Mission Critical Power: How To Make Energy Storage Viable For Mission-Critical Sites

New collaboration offers data centres and other critical sites the opportunity to tap into energy storage without compromising on reliability.

Demand side response (DSR) and smart energy grids are playing an increasingly important role in the UK’s energy mix.

Low carbon renewable sources contribute towards more of our power generation. Indeed, May 2019 saw the country go coal-free for more than a week. That’s the longest period on record since the Industrial Revolution.

For mission-critical sites such as data centres, this transition poses a dilemma. Do they jump on the bandwagon and embrace energy storage and its perceived environmental and economic benefits? Or will doing so risk the continuity of their electricity supply? When uptime and availability are the main driving forces, is there any room for compromise.

Riello UPS smart grid graphic
SMART THINKING: How a smart grid-ready UPS fits into a modern energy system

The Age Of ‘Virtual Power Plants’

The new edition of Mission Critical Power magazine explores one possible solution to this conundrum. Riello UPS and energy company RWE are collaborating on a new UPS power supply that combines demand side response capabilities with enhanced system resilience.

It sees a modified UPS fitted with a special rectifier. This enables bi-directional flow of electricity to and from the grid. The power protection device is backed by premium battery blocks with intuitive monitoring systems that make it far easier to detect if a battery may fail or not.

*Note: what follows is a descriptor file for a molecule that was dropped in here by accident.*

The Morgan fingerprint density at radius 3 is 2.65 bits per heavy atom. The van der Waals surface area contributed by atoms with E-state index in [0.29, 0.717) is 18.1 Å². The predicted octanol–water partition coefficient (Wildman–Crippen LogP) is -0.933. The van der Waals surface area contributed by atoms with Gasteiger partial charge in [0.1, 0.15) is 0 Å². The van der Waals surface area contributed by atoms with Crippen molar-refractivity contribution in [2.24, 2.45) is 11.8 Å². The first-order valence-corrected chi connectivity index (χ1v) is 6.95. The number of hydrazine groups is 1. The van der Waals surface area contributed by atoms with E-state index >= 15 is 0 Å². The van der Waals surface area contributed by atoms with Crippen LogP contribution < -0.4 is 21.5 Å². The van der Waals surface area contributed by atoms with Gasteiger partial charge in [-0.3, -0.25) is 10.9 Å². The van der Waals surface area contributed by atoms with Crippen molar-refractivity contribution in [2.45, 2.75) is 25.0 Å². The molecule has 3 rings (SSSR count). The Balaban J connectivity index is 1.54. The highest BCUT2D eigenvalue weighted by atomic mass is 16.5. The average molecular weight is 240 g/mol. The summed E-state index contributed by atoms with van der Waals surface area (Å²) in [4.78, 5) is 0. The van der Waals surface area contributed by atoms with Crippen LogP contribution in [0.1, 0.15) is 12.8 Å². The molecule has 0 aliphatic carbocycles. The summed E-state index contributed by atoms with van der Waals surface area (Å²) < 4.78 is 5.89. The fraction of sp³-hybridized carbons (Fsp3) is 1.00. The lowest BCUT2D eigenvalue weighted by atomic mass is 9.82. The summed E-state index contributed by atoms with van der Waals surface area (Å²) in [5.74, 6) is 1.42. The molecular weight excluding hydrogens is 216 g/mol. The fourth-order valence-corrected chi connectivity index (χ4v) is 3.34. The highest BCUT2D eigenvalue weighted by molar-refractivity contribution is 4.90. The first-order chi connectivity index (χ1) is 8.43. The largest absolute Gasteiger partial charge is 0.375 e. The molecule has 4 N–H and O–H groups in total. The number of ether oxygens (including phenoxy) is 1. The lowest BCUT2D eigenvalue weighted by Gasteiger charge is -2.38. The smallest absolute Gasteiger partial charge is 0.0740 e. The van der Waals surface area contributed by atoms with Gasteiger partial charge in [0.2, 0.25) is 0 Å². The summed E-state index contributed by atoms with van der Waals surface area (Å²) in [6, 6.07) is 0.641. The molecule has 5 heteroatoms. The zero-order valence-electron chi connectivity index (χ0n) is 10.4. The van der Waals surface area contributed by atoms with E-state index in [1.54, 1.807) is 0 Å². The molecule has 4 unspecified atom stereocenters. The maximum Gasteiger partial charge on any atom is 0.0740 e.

RWE partly covers the cost of the more expensive premium battery. This reduces the initial capital expenditure a data centre must pay for a new UPS.

The energy firm also takes on any associated risks with trading on the energy market. Depending on the project, this can deliver savings of up to £6,000 per MW per year in grid operating costs.

The batteries are split into two elements: emergency backup (only used when there’s an issue with the mains) and commercial (stored energy for DSR mechanisms like Firm Frequency Response).

In the event of a power failure, any electricity remaining in the commercial part can be activated to add to the primary backup to increase overall runtime.

Putting Energy Storage Into Practice

Our partnership with RWE includes a pilot plant we’ve been running at their HQ in Essen, Germany since September last year. Carrying a 100 kW secure load, the project is shortlisted for the annual Datacloud Global Awards.

Plans are for a follow-up UK pilot to go live later this year.

For a site with a typical 1 MW load plus batteries installed to offer 10 minutes autonomy and 1 MWh of frequency response, the benefits for mission-critical sites are clear.

Lower capital and operational costs. And thanks to the mandatory 24/7 battery monitoring, reliability is greatly enhanced compared to a traditional UPS without such capabilities.

Initial Capital CostsConventional UPSRiello UPS & RWE Alternative
Total CAPEX Saving£80,000 (21%)
Operating Costs (Yearly)Conventional UPSRiello UPS & RWE Alternative
UPS Maintenance£4,500£2,200
Remote Monitoring£1,500£800
Total (per year)£6,000£3,000
Total (10 years)£60,000£30,000
Total OPEX Saving£3,000 per year (50%)

*** Please note that all figures and savings are illustrative only. All costs are project dependent ***

Read more about our energy storage partnership with RWE in Mission Critical Power magazine